The proteins embedded in the cell membrane perform cellular functions, such as transportation of nutrients and waste into and out of the cell, reception of signals from the outside of the cell or expression of cell identity, and cell contact with other cells or extracellular matrix. They give the membrane its identity. For example, kidney epithelial cells express a large number of aquaporins (water channels) and transporters for increased reabsorption of water, sugar, and ions. Neuronal membranes have voltage-gated ion channels that control membrane potential and make the membrane excitable, and liver cells have an ever-changing number of glucose transporters for the transport of glucose into and out of storage in the liver. Expression of membrane proteins differs with cell function and adjusts accordingly to the metabolic activity of the cell. Carbohydrates that are attached only to the outside leaflet of the bilayer regulate adhesion of the cell and serve as cell surface markers for immune responses. A lipid bilayer is a great insulator and supports the structure, keeping the content all wrapped up.

B. Size matters – necessity for subdivisions in eukaryotic cells vs. simple fit in one prokaryotic container.

Prokaryotic cells are smaller than eukaryotic cells and all metabolic functions are performed in one undivided space. With the increase in cell size and wealth of metabolic functions came the need for sequestration and optimization of those processes into separate spaces. The “growing” eukaryotic cell–that is on average two orders of magnitude larger than a prokaryotic cell–needed internal compartments that would divide the cell into separate spaces and increase concentrations of metabolites and enzymes so reactions can be performed more efficiently. The internal membrane system partitions the interior of a eukaryotic cell into membrane-bound compartments called organelles. The presence of organelles, one of them being the membrane-bound nucleus, is probably the most defining difference between these two types of cells.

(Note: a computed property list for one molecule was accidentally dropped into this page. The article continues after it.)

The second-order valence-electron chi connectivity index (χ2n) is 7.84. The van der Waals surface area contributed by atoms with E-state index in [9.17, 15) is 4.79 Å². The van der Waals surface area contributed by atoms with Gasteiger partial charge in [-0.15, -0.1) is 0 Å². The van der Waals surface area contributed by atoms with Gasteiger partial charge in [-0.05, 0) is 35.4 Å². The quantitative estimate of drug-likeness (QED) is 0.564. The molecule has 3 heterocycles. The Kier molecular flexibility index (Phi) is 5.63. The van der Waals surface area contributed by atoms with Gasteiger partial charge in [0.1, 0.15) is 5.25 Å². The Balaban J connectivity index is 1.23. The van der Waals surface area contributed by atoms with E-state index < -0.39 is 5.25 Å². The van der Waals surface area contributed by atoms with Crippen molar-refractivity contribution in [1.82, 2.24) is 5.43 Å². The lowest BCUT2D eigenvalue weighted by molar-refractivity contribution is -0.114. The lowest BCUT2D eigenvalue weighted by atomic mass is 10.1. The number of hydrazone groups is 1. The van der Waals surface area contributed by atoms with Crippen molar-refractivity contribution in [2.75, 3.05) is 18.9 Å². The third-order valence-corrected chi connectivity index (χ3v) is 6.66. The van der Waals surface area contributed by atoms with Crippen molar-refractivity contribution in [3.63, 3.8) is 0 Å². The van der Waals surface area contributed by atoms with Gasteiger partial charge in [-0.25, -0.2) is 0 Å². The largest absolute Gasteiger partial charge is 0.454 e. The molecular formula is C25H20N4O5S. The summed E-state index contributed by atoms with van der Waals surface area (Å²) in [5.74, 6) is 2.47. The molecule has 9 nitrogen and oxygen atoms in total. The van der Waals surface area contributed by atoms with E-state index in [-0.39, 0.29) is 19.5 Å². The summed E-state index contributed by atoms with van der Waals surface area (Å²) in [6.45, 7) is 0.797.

Eukaryotic human liver cell, prokaryotic Salmonella typhimurium, and virus HIV virus showing the size difference between the tiny virus, small prokaryotic cell, and larger eukaryotic cell.
Figure 1: eukaryotic vs. prokaryotic cell

C. Emergence and evolution of internal membranes in eukaryotes

Compartmentalization of the cells with internal membranes provided separation of functions into distinct organelles. Each organelle is a closed vesicle with unique molecular identity, a set of proteins that impart its functions. The biggest network of internal vesicles is the endoplasmic reticulum.

Endoplasmic reticulum – walls within the cell